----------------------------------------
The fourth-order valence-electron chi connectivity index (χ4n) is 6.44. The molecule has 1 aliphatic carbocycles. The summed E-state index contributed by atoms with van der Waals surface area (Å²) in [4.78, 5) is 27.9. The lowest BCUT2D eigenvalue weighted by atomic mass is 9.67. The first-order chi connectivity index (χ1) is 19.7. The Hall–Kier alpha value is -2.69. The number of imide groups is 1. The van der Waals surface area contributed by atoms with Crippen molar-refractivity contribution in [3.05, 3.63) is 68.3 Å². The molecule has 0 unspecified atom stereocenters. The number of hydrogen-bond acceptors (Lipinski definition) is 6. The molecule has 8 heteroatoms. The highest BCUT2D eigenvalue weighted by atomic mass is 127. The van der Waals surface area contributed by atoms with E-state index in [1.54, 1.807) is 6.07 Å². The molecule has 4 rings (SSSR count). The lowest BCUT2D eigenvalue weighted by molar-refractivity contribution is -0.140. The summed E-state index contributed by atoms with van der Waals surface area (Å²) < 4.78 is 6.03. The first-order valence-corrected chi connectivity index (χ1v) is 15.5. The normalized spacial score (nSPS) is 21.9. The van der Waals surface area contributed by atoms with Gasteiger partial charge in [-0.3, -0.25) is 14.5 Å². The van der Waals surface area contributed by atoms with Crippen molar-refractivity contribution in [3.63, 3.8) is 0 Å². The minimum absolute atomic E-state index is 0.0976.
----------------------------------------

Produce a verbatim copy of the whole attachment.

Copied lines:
The fourth-order valence-electron chi connectivity index (χ4n) is 6.44. The molecule has 1 aliphatic carbocycles. The summed E-state index contributed by atoms with van der Waals surface area (Å²) in [4.78, 5) is 27.9. The lowest BCUT2D eigenvalue weighted by atomic mass is 9.67. The first-order chi connectivity index (χ1) is 19.7. The Hall–Kier alpha value is -2.69. The number of imide groups is 1. The van der Waals surface area contributed by atoms with Crippen molar-refractivity contribution in [3.05, 3.63) is 68.3 Å². The molecule has 0 unspecified atom stereocenters. The number of hydrogen-bond acceptors (Lipinski definition) is 6. The molecule has 8 heteroatoms. The highest BCUT2D eigenvalue weighted by atomic mass is 127. The van der Waals surface area contributed by atoms with E-state index in [1.54, 1.807) is 6.07 Å². The molecule has 4 rings (SSSR count). The lowest BCUT2D eigenvalue weighted by molar-refractivity contribution is -0.140. The summed E-state index contributed by atoms with van der Waals surface area (Å²) < 4.78 is 6.03. The first-order valence-corrected chi connectivity index (χ1v) is 15.5. The normalized spacial score (nSPS) is 21.9. The van der Waals surface area contributed by atoms with Gasteiger partial charge in [-0.3, -0.25) is 14.5 Å². The van der Waals surface area contributed by atoms with Crippen molar-refractivity contribution in [3.63, 3.8) is 0 Å². The minimum absolute atomic E-state index is 0.0976.